On March 15, 2022, the Georgia Supreme Court revived a negligent design claim that had been brought against Snapchat, Inc. (n/k/a Snap, Inc.) involving Snap’s “Speed Filter.” As one of the few decisions across the country addressing products liability law in the context of platform “products” (more accurately categorized as services) such as Snapchat, the opinion provides a glimpse of the sort of issues that other courts may soon be required to address.
The Factual & Procedural Background:
Plaintiffs Wentworth and Karen Maynard alleged that Defendant Christal McGee was using Snapchat’s “Speed Filter” and driving over 100 miles per hour when she rear-ended them, causing severe injuries. The “Speed Filter” is a feature that allows the user to record their real-life speed on a photo or video and share it with other users. Plaintiffs sued Snap as well, alleging that Snap had negligently designed the “Speed Filter” because the filter promoted unsafe driving and encouraged dangerous behavior.
Snap moved to dismiss the negligent design claim, arguing it had no legal duty to prevent a driver from driving recklessly or negligently and that McGee’s speeding or inattention was an intervening cause that broke the causal chain. The trial court agreed with both arguments and dismissed the claim against Snap. The Georgia Court of Appeals affirmed the dismissal on the basis that Snap did not owe a legal duty to the Maynards but did not address proximate causation. The Georgia Supreme Court granted certiorari.
Georgia Supreme Court’s Decision:
A divided Georgia Supreme Court reversed the dismissal on the basis of legal duty and remanded the case for further consideration of the proximate causation issue. The Court reasoned that, under Georgia law, a manufacturer’s duty to use reasonable care in selecting from alternative designs is triggered only by reasonably foreseeable risks of harm posed by the product. The Court held the plaintiffs had adequately alleged, at the motion-to-dismiss stage, a reasonably foreseeable harm — namely, “injury to a driver resulting from another person’s use of the Speed Filter while driving at excess speed.” In particular, the Court observed that the plaintiffs had alleged Snap:
- Knew other drivers were using the Speed Filter while speeding at 100 miles per hour or more as part of a game;
- Purposefully designed its products to encourage such behavior;
- Knew of at least one other instance in which a driver who was using Snapchat while speeding caused a car crash; and
- Warned users not to use the product while driving.
The Court held that Plaintiffs’ allegations, if true, could establish Snap continued to develop its product and release new versions of the software after obtaining real-world information about how the Speed Filter was in fact being used. Finally, the Court concluded that Georgia law does not hold, per se, that a manufacturer can never have a duty to use reasonable care in designing its products if a third party used a product intentionally and tortiously. Rather, a third party’s intentional or tortious misuse is just one consideration in determining whether the manufacturer owes a duty, whether it breached that duty, and whether the manufacturer was the proximate cause of the resulting injury.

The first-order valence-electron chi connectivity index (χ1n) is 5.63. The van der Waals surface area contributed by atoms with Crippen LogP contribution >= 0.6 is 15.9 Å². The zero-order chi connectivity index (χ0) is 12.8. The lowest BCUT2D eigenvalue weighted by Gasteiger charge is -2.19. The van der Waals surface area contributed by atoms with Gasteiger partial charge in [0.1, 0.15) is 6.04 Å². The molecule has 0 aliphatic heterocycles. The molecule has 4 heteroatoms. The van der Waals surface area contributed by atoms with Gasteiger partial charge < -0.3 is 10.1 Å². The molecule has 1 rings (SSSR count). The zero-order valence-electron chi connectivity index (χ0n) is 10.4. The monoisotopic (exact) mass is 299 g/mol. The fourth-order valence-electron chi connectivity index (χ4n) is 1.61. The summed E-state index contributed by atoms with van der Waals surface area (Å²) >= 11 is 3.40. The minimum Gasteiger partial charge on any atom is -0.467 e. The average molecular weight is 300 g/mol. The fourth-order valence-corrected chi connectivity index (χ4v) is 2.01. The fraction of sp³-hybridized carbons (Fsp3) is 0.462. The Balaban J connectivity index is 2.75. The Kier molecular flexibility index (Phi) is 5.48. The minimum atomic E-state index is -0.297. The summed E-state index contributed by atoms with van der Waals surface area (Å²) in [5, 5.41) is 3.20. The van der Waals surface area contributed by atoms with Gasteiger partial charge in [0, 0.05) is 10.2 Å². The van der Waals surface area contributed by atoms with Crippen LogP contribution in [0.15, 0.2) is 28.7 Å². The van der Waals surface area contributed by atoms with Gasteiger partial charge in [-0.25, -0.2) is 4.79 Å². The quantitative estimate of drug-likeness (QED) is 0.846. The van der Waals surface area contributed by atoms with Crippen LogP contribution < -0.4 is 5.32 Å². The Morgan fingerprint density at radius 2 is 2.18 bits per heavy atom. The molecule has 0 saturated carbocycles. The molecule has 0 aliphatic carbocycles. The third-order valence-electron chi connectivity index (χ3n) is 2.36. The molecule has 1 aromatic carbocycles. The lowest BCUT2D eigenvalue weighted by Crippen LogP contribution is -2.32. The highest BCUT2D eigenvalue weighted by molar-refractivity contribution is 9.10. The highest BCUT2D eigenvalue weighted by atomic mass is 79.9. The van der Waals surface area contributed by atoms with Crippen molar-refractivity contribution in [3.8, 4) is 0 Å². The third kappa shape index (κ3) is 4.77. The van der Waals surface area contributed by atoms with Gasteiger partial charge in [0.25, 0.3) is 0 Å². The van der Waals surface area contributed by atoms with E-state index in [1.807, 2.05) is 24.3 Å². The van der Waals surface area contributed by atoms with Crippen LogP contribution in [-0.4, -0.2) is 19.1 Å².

Despite the reversal on legal duty, this appeal lives on. Following the remand, the Georgia Court of Appeals must now determine whether the trial court erred in dismissing the claims against Snap for lack of proximate causation. The Maynard opinion foreshadows that Snap’s out-of-state authority raises considerations that are highly relevant to a Georgia proximate-cause analysis. Thus, there is still a possibility Snap’s motion to dismiss will ultimately carry the day.
While the decision in Maynard is interesting, the analysis and result was highly fact-driven and premised on Georgia substantive negligence law. The Georgia Supreme Court distinguished Snap’s out-of-state authority by concluding that those cases focused on considerations that were relevant to a Georgia proximate-cause analysis — not a Georgia duty analysis. Therefore, this dismissal may yet be upheld on appeal for lack of proximate causation.
It is worth noting that although the Maynard Court declined to treat platform services any differently than other products, whether products liability law should even apply to these platforms remains an open question in many jurisdictions. Thus, Maynard illustrates that applying products liability concepts to applications, if at all, is still unsettled and may be highly fact- or state-law dependent. Whether Maynard finds traction in cases involving different state law, different services, and different facts remains to be seen.
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